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A journalist friend recently reached out to me to ask for any connections I might have as she looked for a new job. While she is an industry vet and extremely well-networked, with the massive layoffs in newsrooms, she not only lost her job, but all her connections were either in the same boat, had been moved to different beats or changed jobs. The significant changes to the media relations world have forced us to reevaluate what a media “win” is and how to get it. But being catapulted into this new reality has given us the freedom to explore exciting new ways to help our clients reach their audience in an authentic, meaningful way.
Let’s start with the continuing merge of paid and earned “editorial.” What’s the difference between earned and paid media? Earned media tactics rely on the traditional form of media relations, in which we pitch journalists, provide them information in a newsworthy way about our client’s product or service and offer up interviews; then the journalist covers the news as seen fit for their relevant article. Whereas paid media tactics involve a fee in exchange for coverage. Also known as sponsored content or “pay-for-play” opportunities, both are perfectly authentic ways to achieve PR buzz. In fact, newsrooms now divide their staff into “revenue generating” or “non-revenue generating” stories.
You may recall, my team recently wrote about the current media landscape and the dynamic changes affecting nearly all mediums and journalists’ roles, such as several major magazines recently eliminating their print editions. So, how can a PR agency use its industry expertise to help your brand increase exposure using today’s modern media mix? Here are some tricks our team implements:
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Securing earned coverage is more challenging these days. Sure, you can set your team up for success by putting in place an affiliate program to encourage editors to cover your client’s product, but truthfully, earned coverage doesn’t always happen overnight. Part of the success comes from building rapport early on with key reporters.
This comes from following them on social media and reading their latest stories consistently. It’s about getting to know who you’re pitching. Start establishing a relationship by complimenting their work or engaging in their social posts. Then, when it’s time to pitch, you’ll have built a meaningful rapport, and you can have a more meaningful discussion with the reporter about an article. Even if your client isn’t a fit for a story, it’s more likely you’ll get helpful feedback as to why (so you can improve your pitch or offer up a new angle), or you may even get passed along to their colleague.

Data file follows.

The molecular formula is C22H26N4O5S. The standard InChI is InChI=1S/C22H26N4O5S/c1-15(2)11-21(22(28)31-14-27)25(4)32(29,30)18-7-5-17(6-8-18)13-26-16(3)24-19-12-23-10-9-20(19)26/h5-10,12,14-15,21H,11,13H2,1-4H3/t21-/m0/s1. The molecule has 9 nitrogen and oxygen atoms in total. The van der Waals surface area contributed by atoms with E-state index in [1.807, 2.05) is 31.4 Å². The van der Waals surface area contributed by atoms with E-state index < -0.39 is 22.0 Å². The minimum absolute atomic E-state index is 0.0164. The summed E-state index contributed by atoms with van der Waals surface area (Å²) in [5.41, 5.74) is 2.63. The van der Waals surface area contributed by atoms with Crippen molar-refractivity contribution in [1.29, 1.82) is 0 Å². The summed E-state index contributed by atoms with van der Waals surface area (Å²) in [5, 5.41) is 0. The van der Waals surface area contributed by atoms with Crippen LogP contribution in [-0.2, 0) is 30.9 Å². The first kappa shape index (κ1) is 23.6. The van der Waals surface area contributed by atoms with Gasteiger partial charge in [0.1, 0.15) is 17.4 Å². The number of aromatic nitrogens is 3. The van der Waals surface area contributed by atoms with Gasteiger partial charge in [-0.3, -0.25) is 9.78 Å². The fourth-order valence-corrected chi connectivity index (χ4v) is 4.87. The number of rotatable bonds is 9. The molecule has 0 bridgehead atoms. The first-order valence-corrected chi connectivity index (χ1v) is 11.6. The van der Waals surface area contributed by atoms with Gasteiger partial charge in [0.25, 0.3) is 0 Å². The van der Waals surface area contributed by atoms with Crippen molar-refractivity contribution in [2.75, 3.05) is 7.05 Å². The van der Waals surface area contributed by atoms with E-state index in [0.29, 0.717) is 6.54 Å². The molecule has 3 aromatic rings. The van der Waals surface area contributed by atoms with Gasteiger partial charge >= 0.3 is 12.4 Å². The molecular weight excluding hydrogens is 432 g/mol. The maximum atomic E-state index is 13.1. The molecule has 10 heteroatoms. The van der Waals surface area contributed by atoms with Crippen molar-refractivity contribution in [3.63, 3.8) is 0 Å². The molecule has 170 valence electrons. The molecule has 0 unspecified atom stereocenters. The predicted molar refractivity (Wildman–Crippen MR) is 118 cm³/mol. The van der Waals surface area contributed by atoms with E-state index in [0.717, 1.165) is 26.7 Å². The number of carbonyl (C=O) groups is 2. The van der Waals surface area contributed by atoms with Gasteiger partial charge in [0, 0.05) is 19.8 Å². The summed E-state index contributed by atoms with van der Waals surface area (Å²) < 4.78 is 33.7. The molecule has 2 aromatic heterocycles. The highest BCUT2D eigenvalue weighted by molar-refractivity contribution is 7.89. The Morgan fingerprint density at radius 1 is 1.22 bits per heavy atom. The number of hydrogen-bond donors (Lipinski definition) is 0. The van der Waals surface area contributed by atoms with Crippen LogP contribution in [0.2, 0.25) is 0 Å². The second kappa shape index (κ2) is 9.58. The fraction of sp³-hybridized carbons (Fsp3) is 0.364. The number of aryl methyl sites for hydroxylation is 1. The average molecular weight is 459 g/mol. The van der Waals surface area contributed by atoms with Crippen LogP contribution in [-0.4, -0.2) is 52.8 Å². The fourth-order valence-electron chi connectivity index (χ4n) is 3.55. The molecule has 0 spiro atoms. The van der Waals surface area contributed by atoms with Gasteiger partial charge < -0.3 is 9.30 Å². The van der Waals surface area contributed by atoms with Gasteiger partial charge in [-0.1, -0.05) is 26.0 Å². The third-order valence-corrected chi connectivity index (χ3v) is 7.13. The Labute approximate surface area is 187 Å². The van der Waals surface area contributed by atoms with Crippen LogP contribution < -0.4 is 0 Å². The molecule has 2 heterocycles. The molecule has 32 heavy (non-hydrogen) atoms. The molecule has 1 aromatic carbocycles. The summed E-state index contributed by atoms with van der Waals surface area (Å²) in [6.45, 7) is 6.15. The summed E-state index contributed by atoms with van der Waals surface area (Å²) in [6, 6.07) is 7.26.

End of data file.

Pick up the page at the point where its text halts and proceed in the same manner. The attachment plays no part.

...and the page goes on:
Now that many media organizations need to identify new revenue streams to replace lost ad income, paid media tactics have become progressively more prevalent.
Leverage your client’s expertise by creating a thought-leadership strategy using paid content. Using a company’s executive spokesperson to write or contribute on a recognizable media platform can help elevate a client’s credibility and increase awareness of the company. It also makes for great content to package up and share on social media. While these opportunities have a fee associated, it’s typically reserved for exclusive groups of executives and can be a fantastic way to share their expertise through original content.
Also, look for ways your client can be part of seasonal roundups in paid online or broadcast placements, or control content by drafting your own editorial-style article. This mat release we created on behalf of our client, The Lagunitas Brewing Co., is the perfect example of how we crafted the news to keep the brand in the media during a peak time of the year — take a read here. If done correctly, these spots will hit on key brand messaging and emphasize key features, so the coverage delivers on a client’s overall goals. These can result in national coverage as well as local placements, which can be packaged up nicely for sales teams or leveraged in marketing materials to help deliver desired business goals.
These two very reliable avenues for generating media shouldn’t be seen as one or the other, but rather working together as part of one cohesive plan. We call it a hybrid media relations plan. For example, we like to leverage earned media opportunities for major business announcements or product launches and then tap into paid media opportunities to sustain conversation in a controlled, ownable way.
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So, as the media landscape continues to evolve at a rapid pace, so do our recommendations. It’s our job as PR experts to engage with each client to carefully understand the nuances of their business and put together a media plan that ensures continual media coverage opportunities.
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